This lesson plan is designed as an intoduction to map skills, aimed at Years 6-7 UK ( Ages 11-13), but can be tweaked to make it more age appropriate for younger/older learners. Of course this would be most useful in a geography lesson, but may also be useful to Scout leaders or walking groups to introduce children to different aspects of map reading.
This lesson plan is split into a Starter, a Main Task and a Plenary, to revise and cement the information learned, as outlined below:
Starter - Atlas-based quiz
Main Task - Map Battleships
Plenary - Map Bingo
Over the course of the lesson, the students will become familiar with a number of symbols used on maps, learn to use a coordinate grid system and be able to use this to talk about map locations with others. This skills learnt in this lesson can be build on in future weeks, by designing maps of the local area, using maps to naviate around real-world places or creating their own fantasy world maps.
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Step 1: Starter - Atlas Quiz
This should take the first 10 mins or so of the lesson and can be set out as the students enter, so there is something to occupy their attention and minimise distractions from the beginning.
The individual questions will depend on the resources your school/group has access to. Here's a few questions to start you off:
- Find and draw the symbol for a View Point
- What does this symbol represent? (Insert map symbol of your choice)
- To what scale is the map on Page x drawn to?
- What signifies the steepness of a hill on a map?
If your school/group doesn't have access to many/any atlases, small sections of maps could be prinited off, or facts posted around the classroom for the students to find to help answer the questions.
Step 2: Main Task - Map Battleships
Of course the main chunk of the lesson should involve some direct teaching, to help the students become familiar with the symbols on a map and what they mean. The following task should allow them to practice using these symbols themselves, which should help them retain the knowledge. They will also practice using the grid system to identify areas of a map, and learn to communicate with others using it. In the teaching preceding the game, it may be useful to give the students a way of remembering which axis is called first in a grid reference. My teacher's taught me to use "Along the corridor and up the stairs", to remember the X axis was the first half of the grid reference and the Y axis the second.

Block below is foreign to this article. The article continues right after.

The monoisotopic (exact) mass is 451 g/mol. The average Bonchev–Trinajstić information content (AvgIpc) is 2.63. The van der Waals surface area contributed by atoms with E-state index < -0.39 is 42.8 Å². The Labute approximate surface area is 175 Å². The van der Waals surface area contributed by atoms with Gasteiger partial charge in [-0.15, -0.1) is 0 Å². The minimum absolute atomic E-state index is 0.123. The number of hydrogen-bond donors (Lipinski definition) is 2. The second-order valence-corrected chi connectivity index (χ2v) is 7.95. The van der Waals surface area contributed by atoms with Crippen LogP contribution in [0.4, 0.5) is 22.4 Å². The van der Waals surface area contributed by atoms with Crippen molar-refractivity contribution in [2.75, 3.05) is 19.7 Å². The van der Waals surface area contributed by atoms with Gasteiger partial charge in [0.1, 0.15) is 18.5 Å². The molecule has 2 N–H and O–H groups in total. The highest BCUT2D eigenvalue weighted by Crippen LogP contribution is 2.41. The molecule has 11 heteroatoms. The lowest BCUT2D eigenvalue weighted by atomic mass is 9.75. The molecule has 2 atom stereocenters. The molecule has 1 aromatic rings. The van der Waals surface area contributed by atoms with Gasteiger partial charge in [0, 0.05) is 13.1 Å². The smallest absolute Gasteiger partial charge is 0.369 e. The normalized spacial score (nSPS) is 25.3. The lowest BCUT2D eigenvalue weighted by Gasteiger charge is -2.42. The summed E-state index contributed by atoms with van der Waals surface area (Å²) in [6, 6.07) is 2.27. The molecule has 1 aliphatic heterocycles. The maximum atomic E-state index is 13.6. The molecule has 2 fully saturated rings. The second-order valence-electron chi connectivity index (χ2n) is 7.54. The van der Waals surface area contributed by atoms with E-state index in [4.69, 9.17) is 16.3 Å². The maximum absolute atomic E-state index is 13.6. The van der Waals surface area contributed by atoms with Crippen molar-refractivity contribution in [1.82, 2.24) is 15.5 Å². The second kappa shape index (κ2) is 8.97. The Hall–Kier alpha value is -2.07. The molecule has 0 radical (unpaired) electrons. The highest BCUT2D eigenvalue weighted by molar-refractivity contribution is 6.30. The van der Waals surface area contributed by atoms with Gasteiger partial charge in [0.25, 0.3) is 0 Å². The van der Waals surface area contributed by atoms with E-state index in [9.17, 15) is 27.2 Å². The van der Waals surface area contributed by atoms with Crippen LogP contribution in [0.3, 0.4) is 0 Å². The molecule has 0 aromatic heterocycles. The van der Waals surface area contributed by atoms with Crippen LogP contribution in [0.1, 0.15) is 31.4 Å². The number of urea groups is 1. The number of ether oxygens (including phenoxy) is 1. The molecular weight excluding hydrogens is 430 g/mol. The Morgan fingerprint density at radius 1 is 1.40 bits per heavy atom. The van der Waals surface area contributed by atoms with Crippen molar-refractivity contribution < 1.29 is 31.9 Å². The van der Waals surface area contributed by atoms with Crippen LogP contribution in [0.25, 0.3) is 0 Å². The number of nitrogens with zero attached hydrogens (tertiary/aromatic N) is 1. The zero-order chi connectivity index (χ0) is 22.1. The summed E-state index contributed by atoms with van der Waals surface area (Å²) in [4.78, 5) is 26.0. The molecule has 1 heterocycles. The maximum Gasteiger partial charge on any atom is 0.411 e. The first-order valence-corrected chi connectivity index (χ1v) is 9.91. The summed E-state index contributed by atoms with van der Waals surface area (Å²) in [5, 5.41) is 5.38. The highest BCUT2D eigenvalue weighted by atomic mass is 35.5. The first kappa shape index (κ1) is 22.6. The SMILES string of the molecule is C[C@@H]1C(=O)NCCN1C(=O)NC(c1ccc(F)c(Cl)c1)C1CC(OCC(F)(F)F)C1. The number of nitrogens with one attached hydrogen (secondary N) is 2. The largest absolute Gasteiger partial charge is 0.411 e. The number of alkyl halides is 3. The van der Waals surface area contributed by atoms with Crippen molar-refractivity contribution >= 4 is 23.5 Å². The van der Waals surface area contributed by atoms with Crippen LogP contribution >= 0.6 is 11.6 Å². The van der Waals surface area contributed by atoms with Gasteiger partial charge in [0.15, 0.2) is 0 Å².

To play the game, you will need 2 printed off grids per student, a key of symbols they can use, and something to put between 2 students to they other can't see their grid (a backpack would work fine). The game works the same as battleships, but with map symbols instead of boat types. It is important to tell the students beforehand the size the symbols should be; for example 'a forest must be three adjacent squares' or 'a lake must be a 2x2 square'. These instructions may be projected, written on a white board or printed off along with the grids. It's wise not to include 1x1 symbols, these make the game much harder to finish!
The students each set out their own map using the symbols provided, then take it in turns to guess the locations of their partner's symbols using gird references.
If you are planning to use this task with many classes, it may be beneficial to laminate the sheets, so they can be reused.
Step 3: Plenary - Map Bingo
They say repetition is the key to learning, so in the name of repetition, this plenary is designed to recap the symbols learnt during the lesson.
To begin, ask the students to draw a 3x3 grid on some paper, and add a symbol learned during the lesson to the grid. It would help to put a list of possible symboles (~15) on the board. They should draw the picture, rather than writing the word to enourage links between the two. When everyone is ready, the teacher should read a list of symbols, and the students cross them off as they match. The game can be extended by having a winner for the first 3 in a row, and for the first full house.
Participated in the